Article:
DOE Supports the Securing a Clean Energy Future Initiative
July 16, 2008
DOE announced on July 14 that it will provide $850,000 to support the Securing a Clean Energy Future Initiative, an effort of the National Governors Association (NGA) to establish state-level energy policies that will help develop and deploy cleaner sources of energy. This funding will be used to provide technical support for developing state energy policies; inform states about how to leverage their research and development investments in advanced energy technologies; advise states about how they can use public assets and procurement policies to foster the use of advanced energy technologies and practices in the private sector; increase states' resiliency to energy supply disruptions; and promote future state energy policy dialogues and education sessions. See the DOE press release.
The Securing a Clean Energy Future Initiative was created with the help of DOE funding in 2007. The initiative was developed to promote comprehensive clean energy policies at the state level that use existing energy resources more wisely through efficiency; encourage the use of non-petroleum based fuels, such as ethanol and biodiesel; take reasonable steps to reduce greenhouse gas emissions; and accelerate the research and development of advanced, clean energy technologies. For more information about the Initiative, see the Securing a Clean Energy Future Initiative Web site.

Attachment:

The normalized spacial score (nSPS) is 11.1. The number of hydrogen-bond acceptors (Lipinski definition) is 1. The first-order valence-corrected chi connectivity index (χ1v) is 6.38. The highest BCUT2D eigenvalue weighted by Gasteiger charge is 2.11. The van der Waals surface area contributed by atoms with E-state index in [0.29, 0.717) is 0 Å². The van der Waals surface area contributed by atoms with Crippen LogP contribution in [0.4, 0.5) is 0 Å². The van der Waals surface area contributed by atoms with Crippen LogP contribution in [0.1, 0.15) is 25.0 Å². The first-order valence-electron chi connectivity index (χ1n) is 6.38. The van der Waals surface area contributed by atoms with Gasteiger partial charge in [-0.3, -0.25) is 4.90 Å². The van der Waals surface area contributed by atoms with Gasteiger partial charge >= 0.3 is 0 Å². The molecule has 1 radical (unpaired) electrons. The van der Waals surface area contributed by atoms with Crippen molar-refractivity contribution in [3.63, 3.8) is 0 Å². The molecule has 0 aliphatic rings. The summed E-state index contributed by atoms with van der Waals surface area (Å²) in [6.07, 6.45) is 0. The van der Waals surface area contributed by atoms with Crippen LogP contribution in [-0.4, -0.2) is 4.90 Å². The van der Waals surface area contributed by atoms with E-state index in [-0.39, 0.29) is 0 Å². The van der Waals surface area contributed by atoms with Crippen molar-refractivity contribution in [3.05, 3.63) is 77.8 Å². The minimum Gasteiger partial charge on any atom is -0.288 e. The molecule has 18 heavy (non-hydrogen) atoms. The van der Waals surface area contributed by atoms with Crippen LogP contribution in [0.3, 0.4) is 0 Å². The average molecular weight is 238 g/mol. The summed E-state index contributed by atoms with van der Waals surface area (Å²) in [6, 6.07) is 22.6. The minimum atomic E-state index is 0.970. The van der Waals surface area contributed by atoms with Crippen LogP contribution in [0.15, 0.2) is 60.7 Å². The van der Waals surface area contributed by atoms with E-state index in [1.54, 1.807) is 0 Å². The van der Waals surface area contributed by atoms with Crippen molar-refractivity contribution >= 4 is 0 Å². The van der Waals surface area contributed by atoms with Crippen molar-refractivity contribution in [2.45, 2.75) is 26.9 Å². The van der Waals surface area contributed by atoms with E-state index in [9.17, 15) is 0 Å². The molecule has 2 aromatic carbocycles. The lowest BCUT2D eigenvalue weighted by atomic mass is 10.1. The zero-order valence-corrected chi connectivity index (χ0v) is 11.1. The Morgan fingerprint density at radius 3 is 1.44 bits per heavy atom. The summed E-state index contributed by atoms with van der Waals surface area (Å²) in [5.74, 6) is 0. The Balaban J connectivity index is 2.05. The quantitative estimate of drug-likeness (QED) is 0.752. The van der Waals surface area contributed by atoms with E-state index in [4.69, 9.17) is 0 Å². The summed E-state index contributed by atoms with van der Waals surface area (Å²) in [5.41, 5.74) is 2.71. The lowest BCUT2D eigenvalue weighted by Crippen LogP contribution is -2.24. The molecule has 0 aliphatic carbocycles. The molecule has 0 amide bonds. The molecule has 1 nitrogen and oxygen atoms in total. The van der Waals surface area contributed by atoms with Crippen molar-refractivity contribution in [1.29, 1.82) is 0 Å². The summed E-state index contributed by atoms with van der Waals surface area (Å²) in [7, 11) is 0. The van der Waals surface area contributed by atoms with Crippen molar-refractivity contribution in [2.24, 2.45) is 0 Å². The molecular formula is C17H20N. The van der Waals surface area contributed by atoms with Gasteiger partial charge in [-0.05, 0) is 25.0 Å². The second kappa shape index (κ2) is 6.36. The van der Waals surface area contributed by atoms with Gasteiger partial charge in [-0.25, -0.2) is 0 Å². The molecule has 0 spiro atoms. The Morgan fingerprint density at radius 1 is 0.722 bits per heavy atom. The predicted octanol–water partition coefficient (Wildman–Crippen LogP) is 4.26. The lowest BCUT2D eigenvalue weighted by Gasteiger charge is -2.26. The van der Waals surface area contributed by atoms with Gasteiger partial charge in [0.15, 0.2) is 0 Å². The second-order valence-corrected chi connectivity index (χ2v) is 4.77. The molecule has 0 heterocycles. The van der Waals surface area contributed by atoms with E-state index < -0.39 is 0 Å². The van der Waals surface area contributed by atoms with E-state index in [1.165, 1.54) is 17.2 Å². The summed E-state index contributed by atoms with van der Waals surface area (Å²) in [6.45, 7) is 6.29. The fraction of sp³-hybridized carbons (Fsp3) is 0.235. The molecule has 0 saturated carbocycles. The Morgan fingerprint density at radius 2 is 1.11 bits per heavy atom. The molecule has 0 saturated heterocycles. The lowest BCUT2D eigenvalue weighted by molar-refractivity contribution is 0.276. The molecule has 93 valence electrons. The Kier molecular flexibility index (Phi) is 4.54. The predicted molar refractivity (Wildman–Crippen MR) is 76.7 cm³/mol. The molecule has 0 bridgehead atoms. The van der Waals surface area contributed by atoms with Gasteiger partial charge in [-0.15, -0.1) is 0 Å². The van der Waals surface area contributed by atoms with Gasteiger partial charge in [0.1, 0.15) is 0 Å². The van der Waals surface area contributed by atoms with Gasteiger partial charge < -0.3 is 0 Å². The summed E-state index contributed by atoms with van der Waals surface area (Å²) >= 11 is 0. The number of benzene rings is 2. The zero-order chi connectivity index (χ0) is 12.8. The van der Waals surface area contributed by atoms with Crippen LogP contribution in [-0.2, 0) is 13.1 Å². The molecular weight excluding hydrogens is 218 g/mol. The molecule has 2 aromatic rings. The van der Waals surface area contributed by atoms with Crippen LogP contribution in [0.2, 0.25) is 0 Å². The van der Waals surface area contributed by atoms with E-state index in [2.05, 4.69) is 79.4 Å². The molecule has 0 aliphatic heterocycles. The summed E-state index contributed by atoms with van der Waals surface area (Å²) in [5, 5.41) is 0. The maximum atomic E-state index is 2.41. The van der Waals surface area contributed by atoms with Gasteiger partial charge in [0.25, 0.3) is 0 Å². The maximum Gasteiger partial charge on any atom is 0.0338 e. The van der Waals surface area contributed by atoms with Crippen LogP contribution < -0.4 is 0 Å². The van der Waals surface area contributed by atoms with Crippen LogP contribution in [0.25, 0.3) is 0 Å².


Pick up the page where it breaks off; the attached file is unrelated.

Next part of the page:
The NGA is also gaining assistance from General Motors Corporation (GM) on an effort to expand the nationwide infrastructure and distribution network for E85, a blend of 85% ethanol and 15% gasoline. The effort is part of the Securing a Clean Energy Future Initiative and will enlist GM's help in strategically locating E85 pumps in as many as eight states. GM will use its data on flex-fuel vehicle registrations to help determine where the E85 pumps should be located. Flex-fuel vehicles can burn either regular gasoline or E85, and for the 2009 model year, GM will offer 18 flex-fuel models, including the Chevrolet HHR. But despite the availability of flex-fuel vehicles, the limited availability of E85 is currently forcing many owners of these vehicles to fill their tanks with regular gasoline. According to GM, there are currently fewer than 1,700 E85 pumps in the nation, while there are about 170,000 gasoline stations. See the GM press release.